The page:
Coming to the end of the season

Our days have remained hot, 27 degrees Celsius on the day I started writing this, but our nights are starting to cool. The mornings greet us with crisp air signifying the change from summer to autumn, and you can feel the shift of seasons happening each day. We have a few weeks of official summer left, but my plants know their warm days are numbered.

I have noticed the changing of the guard in the garden. Summer plants are starting to die back, their leaves yellowing, and flowers are dropping. Some trees have started the shed their leaves, and my autumn and winter plants are beginning to make their move. New leaves are growing from plants that prefer lower temperatures, and fresh autumnal flowers are starting to show.

Most years, I have been too busy to notice, too busy completing tasks or wishing the summer would last longer. I have tried to be more observant, present, and mindful this year. To hear the change in bird songs and the different insects which frequent my garden. Gardening is a process which requires time. Mistakes one year can take a year to fix, so being more present means I will have a better chance to resolve any issues when I have the opportunity next year. The adage, more haste, less speed, feels very apt. By slowing down just a little, I will become a better gardener.

I have noticed how summer plants reached their potential and now die back, but new growth from autumn flowers, like the cosmos, is starting its time in the limelight. Being more observant is helping me design how my garden looks in one season and how it changes from season to season. The transition period can be just as interesting as the height of summer, if not more so.

The hot summer has not been kind to my garden. We have had months of no rainfall. The grass is slow to recover and still sun-scorched, there have been fewer insects around to pollinate my produce, and it has taken a toll on me, making it unbearable to work in the garden sometimes. I hope next year will be better, and I will need to find a way to make my garden an insect paradise. A pond of some description may be a good addition, more areas of dense shade to provide insects shelter from the heat, and more plants that are loved by pollinators. I even contemplate bringing honey bees into my garden using a Flow Hive.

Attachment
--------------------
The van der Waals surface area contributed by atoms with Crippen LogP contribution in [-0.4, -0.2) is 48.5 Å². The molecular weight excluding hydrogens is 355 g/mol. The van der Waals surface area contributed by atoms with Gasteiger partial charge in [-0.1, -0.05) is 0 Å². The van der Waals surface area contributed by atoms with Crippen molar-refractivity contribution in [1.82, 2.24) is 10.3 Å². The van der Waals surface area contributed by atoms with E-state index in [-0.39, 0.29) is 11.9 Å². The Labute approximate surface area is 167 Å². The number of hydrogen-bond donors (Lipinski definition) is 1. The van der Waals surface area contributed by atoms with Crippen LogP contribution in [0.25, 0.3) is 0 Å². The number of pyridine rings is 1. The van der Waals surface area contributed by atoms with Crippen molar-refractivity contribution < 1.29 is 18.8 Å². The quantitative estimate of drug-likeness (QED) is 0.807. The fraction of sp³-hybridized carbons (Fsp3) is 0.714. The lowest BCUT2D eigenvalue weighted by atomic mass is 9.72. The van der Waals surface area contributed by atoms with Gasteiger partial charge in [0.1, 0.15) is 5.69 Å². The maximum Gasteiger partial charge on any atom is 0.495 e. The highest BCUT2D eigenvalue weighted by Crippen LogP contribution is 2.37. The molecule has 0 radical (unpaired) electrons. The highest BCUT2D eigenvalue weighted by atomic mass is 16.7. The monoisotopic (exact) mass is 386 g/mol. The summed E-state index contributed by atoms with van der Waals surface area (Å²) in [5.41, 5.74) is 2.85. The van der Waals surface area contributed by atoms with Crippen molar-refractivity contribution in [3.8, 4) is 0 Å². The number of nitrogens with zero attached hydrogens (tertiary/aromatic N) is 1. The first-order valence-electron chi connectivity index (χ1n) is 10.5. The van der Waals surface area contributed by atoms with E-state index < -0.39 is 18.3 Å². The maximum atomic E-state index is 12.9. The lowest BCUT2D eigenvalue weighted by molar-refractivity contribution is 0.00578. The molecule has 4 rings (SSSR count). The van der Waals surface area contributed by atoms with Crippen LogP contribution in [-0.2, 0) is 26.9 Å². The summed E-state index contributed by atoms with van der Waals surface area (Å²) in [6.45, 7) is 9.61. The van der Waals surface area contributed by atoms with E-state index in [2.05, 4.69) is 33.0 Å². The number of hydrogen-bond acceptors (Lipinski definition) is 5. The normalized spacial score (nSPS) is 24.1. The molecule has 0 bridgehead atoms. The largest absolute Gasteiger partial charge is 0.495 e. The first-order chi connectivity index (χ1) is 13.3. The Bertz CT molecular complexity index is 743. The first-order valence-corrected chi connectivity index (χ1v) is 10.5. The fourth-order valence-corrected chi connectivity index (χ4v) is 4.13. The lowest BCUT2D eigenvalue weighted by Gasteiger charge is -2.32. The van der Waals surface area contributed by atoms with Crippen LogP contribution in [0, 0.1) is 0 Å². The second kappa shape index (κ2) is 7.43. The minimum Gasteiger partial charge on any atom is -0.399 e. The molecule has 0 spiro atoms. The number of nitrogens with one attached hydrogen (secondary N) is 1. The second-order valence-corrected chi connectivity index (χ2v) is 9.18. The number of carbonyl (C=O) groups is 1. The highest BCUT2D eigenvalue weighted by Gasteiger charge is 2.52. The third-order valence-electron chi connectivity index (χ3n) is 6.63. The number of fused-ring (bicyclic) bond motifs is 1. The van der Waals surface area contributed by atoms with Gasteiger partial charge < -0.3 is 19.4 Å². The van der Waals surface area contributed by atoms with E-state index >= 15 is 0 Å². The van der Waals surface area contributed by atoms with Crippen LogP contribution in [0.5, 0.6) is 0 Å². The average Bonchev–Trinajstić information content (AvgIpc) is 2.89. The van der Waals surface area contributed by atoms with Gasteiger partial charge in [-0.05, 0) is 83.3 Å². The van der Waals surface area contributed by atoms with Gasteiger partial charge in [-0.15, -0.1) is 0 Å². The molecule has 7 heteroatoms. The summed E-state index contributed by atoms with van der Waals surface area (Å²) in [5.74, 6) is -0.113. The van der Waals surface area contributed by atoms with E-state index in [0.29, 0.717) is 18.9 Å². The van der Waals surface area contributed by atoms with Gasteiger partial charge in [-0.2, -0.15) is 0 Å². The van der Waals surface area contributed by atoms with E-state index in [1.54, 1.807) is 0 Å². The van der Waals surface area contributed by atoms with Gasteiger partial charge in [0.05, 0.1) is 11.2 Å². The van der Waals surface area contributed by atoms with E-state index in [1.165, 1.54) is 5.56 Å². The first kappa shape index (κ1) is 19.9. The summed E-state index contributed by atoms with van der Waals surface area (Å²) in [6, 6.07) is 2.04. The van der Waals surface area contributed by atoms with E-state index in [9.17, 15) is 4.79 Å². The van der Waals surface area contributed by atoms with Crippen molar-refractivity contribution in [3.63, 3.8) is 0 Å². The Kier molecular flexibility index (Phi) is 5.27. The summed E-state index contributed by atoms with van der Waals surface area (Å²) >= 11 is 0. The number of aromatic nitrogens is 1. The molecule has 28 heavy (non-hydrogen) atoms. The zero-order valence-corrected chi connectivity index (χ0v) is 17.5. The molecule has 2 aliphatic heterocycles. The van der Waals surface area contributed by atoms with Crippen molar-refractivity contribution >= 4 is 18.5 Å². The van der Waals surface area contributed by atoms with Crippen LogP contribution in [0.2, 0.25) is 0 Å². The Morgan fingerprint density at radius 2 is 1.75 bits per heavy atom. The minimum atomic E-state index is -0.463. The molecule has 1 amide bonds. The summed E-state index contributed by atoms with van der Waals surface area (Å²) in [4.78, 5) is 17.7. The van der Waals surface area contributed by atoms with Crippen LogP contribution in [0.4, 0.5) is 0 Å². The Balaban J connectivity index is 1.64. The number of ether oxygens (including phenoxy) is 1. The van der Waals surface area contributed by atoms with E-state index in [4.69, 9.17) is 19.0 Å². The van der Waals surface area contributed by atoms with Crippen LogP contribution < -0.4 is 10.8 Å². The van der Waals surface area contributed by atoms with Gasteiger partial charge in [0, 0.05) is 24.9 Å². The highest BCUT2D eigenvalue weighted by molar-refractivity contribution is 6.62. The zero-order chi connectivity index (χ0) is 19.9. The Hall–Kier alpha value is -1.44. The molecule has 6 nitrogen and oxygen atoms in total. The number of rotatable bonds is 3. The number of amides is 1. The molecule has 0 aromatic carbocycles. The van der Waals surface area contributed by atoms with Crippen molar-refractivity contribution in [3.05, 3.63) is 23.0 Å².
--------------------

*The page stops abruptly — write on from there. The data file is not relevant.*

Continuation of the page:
So as the nights draw in, I find myself retreating to my house and workshop. Preparing myself for the winter months. I still have work to do. I need to build a bigger coop for the chickens, debris from the veg patch will need to be composted, and my garden tools need to be maintained. I still want to grow my own fresh produce over winter and have set up a growing space in my workshop with grow lights. Energy prices may not make it a worthwhile financial decision, but homegrown food is just too tasty.

I used to feel sad at this time of year. Another year has gone, and many missed opportunities. A year older and a few new aches and pains. This year feels different. I am happily cleaning my veg patch and hanging up my tools as I look forward to next year and all the things it will bring. I have managed to get a lot done. My garden infrastructure has matured so I can focus on growing next year and worry less about fencing and storage.

If you are new to gardening and veg growing, now is the time to start planning and thinking about where you will place your flower and vegetable patch. It’s an excellent time to start thinking about what you want to grow next year and even ordering some seeds and the pots and tools you will need. Whilst the sowing season feels far away, it will be here quicker than we realise, and timing is essential to a successful garden.

Leave a Reply

Fill in your details below or click an icon to log in: Logo

You are commenting using your account. Log Out /  Change )

Twitter picture

You are commenting using your Twitter account. Log Out /  Change )

Facebook photo

You are commenting using your Facebook account. Log Out /  Change )

Connecting to %s